Data localization mandates can impact a broad range of human rights, including privacy, freedom of expression, freedom of association, personal security, and non-discrimination. The workshop hosted by GNI and Freedom House explored the technical and legal dimensions of data localization requirements and featured company and non-company perspectives.
"MR5" regulation in Indonesia, for which implementation is currently postponed, features problematic elements similar to those we have highlighted in other recent digital regulations: broad, vague definitions of companies and content in scope, significant threats of penalties for noncompliance, including to required local company contacts, and exceptional powers to access company data — both metadata and content of communications — including a potential direct access arrangement.
GNI encourages lawmakers to examine the practice of government procurement of user data and support legislative efforts to ensure that government agencies are not procuring such data in order to avoid or circumvent legal requirements that would otherwise apply.
Defining Direct Access: GNI calls for greater transparency and dialogue around mandatory, unmediated government access to data
This web page calls attention to legal and technical arrangements that allow government authorities to access data streams directly – that is, without having to request data from, or even notify, the service providers that collect and/or transmit the data. Read more for the full GNI statement, "defining direct access", plus a one-page visual explainer and related resources.
GNI welcomes this opportunity to provide input to UN Human Rights on the preparation of the thematic report on artificial intelligence and the right to privacy. In our submission, we outline risks and opportunities for human rights, recommended safeguards, and legal and regulatory considerations to ensure the increasing adoption of AI technologies contributes to the promotion and protection of the right to privacy.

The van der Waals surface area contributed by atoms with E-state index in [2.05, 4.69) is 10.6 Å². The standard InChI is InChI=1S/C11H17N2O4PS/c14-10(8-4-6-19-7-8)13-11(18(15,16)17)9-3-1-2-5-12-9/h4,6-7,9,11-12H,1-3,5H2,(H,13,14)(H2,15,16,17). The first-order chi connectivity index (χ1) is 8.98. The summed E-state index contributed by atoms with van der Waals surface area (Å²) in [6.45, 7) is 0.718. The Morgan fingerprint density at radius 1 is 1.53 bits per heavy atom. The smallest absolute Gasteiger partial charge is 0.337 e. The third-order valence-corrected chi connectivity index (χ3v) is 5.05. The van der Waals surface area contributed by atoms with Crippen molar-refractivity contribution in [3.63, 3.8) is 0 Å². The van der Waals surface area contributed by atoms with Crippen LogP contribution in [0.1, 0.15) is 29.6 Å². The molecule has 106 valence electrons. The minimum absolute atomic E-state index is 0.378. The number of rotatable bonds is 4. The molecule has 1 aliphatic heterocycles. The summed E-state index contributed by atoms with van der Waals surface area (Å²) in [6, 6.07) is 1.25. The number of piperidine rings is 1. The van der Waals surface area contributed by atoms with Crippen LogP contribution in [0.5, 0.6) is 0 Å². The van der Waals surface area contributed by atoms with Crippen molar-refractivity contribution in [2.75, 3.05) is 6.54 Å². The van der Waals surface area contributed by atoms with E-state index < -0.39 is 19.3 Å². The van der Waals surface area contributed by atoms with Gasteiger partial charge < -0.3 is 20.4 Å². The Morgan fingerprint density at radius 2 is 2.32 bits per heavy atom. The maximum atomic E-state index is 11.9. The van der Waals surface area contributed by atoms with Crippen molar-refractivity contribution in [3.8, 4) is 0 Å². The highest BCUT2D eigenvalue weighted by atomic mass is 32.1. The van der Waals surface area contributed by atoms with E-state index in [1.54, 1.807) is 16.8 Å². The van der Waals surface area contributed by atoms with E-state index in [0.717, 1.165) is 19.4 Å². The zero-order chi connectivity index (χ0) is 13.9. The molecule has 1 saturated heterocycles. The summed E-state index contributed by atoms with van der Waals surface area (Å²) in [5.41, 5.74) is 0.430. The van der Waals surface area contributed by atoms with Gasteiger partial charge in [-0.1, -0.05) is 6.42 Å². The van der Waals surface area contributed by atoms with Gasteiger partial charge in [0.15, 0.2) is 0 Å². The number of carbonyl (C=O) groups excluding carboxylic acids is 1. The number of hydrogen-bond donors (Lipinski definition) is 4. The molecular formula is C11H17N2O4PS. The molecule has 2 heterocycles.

Recently notified IT Rules in India, which follow a previous draft GNI commented on in early 2019, continue to pose significant risks for freedom of expression and privacy. Read GNI's letter to the Ministry of Electronics and Information Technology and corresponding analysis of the Rules.
Given the severe social, economic, and human rights consequences that the draft cybersecurity law is likely to have on both users and companies inside the country, GNI calls on the Myanmar military to withdraw and reconsider the law.
Several provisions of the proposed "Law of Freedom, Responsibility, and Transparency on the Internet” in Brazil would be counterproductive to the stated intent of the bill and pose risks for freedom of expression and privacy. Brazil’s legislature should heed calls from international experts and civil society and take care to respect the rights enshrined in Marco Civil by rejecting the bill and engaging in meaningful and transparent multi-stakeholder consultation to find a truly rights-respecting way forward.
With over 100 individuals from GNI members in attendance, the calls discussed the opportunities and risks of using ICT company data to respond to the pandemic, as well as the impact of different government measures on the flow of important health information.
The Citizens Protection (Rules Against Online Harm) 2020, approved by the Government of Pakistan on 21 January 2020, creates significant risks for the privacy and free expression rights of ICT users both within and outside of Pakistan.